So, now you just lost that sympathy vote, right? I mean, I certainly lost that sympathy vote right there. And I guess that goes back to, you know, you have the alcoholic, you stay away from the bar, right?  If you truly believe you‘re sexually attracted to children, don’t become a babysitter. I mean, right? And these kids—these people, they integrate themselves very specifically into children’s areas in order to do what they want. If they truly wanted to control it or truly were—truly knew what they were doing was wrong and was trying to do the best thing, they would just make sure that those opportunities didn’t come.

That‘s where I lose my sympathy. When you became the Boy Scout leader, you did that for a reason. When you became the—you know, you went on one of these childcare sites and became a childcare provider, you did that for a reason.

Davidson: And people like Jerry Sandusky, the University of Pennsylvania coach who—I mean, it seems he pretty much organized his entire life around cultivating and abusing a very—studying their parents so he could get the ones who wouldn‘t have parents who would follow up. Is—do you see those people, like, basically what do you call them? “Professional” abusers?

Hurley:  Predatory abusers, and yes, that‘s what they do. They learn how to groom these kids very specifically. And it‘s very interesting to me, the parenting piece—because they do exactly that. They become the coach or the assistant coach, or a lot of times just the neighbor, right? So, I look at the parents across the street who I know are overworked. I know they are frustrated with their children. I know the kids probably are not getting the attention that they want or deserve, right? And so, what am I going to do? “I can see how tired you are and I can see that financially it‘s really hard for you to pay for childcare. Why don’t you let them come home after school to my house? I’d be happy to take of them, right? I have the video games, I have all the stuff for them to do, we’ll take them, you know, out to go bike-riding. They’ll have a much better—and it’ll be right across the street, right? Why don’t you go ahead and let me take care of those kids for you.”

And so they prey on the parents’ vulnerabilities, right, and they also prey on those children’s vulnerabilities. Because you rarely see that kid that is well-adjusted and outspoken and all of those things become the victim, because that‘s the kid that‘s going to go home and talk. That‘s the kid that’s going to go to school and talk. It‘s the kid that nobody else—or in his mind, nobody loves, right? He doesn’t get the attention. He’s left at home after school by himself, or he’s told, “Go watch TV, I’m busy.” Or the parents are never home. There‘s your perfect victim, because now I’m going to buy you ice cream, and I’m going to get you the latest video game, and I’m going to spend time with you, and I’m going to tell you how much I love you.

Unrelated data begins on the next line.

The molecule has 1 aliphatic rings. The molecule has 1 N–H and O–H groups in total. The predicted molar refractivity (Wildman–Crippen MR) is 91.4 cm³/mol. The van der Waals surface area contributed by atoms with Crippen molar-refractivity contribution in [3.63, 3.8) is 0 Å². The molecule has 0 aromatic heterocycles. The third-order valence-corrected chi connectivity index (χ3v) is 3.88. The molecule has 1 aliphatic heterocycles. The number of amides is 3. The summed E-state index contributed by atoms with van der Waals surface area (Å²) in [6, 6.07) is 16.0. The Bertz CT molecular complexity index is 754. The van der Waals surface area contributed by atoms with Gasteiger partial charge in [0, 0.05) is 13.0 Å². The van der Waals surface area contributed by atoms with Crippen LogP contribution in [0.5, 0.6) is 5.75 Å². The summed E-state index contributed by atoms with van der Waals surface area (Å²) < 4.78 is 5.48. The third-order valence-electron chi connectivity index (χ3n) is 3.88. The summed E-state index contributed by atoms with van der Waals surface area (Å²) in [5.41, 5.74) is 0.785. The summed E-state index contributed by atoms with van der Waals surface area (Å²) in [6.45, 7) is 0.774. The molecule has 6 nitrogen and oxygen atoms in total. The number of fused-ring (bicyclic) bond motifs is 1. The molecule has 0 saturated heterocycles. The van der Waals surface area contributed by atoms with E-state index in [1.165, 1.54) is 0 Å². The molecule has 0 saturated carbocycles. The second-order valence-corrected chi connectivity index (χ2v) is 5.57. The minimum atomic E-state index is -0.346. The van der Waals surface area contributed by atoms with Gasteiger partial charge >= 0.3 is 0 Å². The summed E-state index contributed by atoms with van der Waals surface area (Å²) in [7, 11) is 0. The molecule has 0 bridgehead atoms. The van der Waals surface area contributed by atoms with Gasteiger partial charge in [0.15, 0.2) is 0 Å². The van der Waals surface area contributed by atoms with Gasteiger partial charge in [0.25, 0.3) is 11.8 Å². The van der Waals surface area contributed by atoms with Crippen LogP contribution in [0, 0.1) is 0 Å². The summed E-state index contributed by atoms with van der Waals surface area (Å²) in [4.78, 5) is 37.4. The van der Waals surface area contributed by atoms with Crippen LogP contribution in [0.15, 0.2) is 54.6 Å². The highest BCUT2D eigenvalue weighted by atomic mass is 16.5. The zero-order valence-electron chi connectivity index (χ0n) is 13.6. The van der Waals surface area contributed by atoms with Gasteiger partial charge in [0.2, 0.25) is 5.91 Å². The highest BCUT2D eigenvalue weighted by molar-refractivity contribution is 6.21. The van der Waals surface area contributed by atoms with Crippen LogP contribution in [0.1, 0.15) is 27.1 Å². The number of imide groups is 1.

And I’m going to hug you and I’m going to give you that physical attention that you also don’t get at home. Now, it‘s going to lead into things that you didn’t—that those children don’t want—but it‘s easier to lead into now because he’s preyed on their needs. He’s preyed on their wants and desires of just having a parent figure, and someone to love them, and someone to give them attention and time. And so they pick out their people—their victims—very well. I mean, they really do a good job at it.

And if you talk to these guys and you talk to the children, you‘ll see the grooming process. You‘ll see that it started with, “I got the new video game. Why don’t you come play?” And then you‘ll see that it started with, “You know, I was at the store the other day and I saw this, and I knew you would love it, and so I went ahead and got that for you.” And you‘ll see that, you know, I saw you‘re really sad. Do you want a hug? Let me just give you a hug.

And so you can watch the grooming that starts from A, that ends up then eventually with sexually abusing these kids. They’re patient and they’re—it‘s horrible to say, but they’re very good at what they do. They are very good at what they do.

Davidson: So, Sandusky, was he kind of—I mean, he became a big national story, but you‘ve seen him –

Hurley: Oh, yeah, I’ve seen lots and lots of him. Yeah, it‘s not by any stretch of the imagination unique. He is unique in that he had the money, right, to do some of the things that he did in order to put together—he had his own—and I’m speaking only of the media that I’ve seen of this case. I know nothing specific of this case. But obviously he opened specific doors for needy children and for children that didn’t have opportunities and those kinds of things, right? So, he had the ability with the name and the money and all of those things to start this organization that then brought in these children. Obviously most of our people don’t have that ability. They do it on a much smaller scale. But yeah, it‘s the same thing.

Davidson: And it‘s people for whom this is the big thing in their life. This is why they chose where they live, why they chose their job…

Hurley: Yes, absolutely. In fact, you watch how many of them became teachers, how many of them go into early childhood education, how many of them go into these different things that are very specific to being able to be around children. They plan it out really well, and so—now I’m going to put in my soapbox, okay? One of the things that I think has fed into the whole sexual abuse issue is, look—and I think it starts younger and younger. To be honest, we have younger kids abusing younger kids.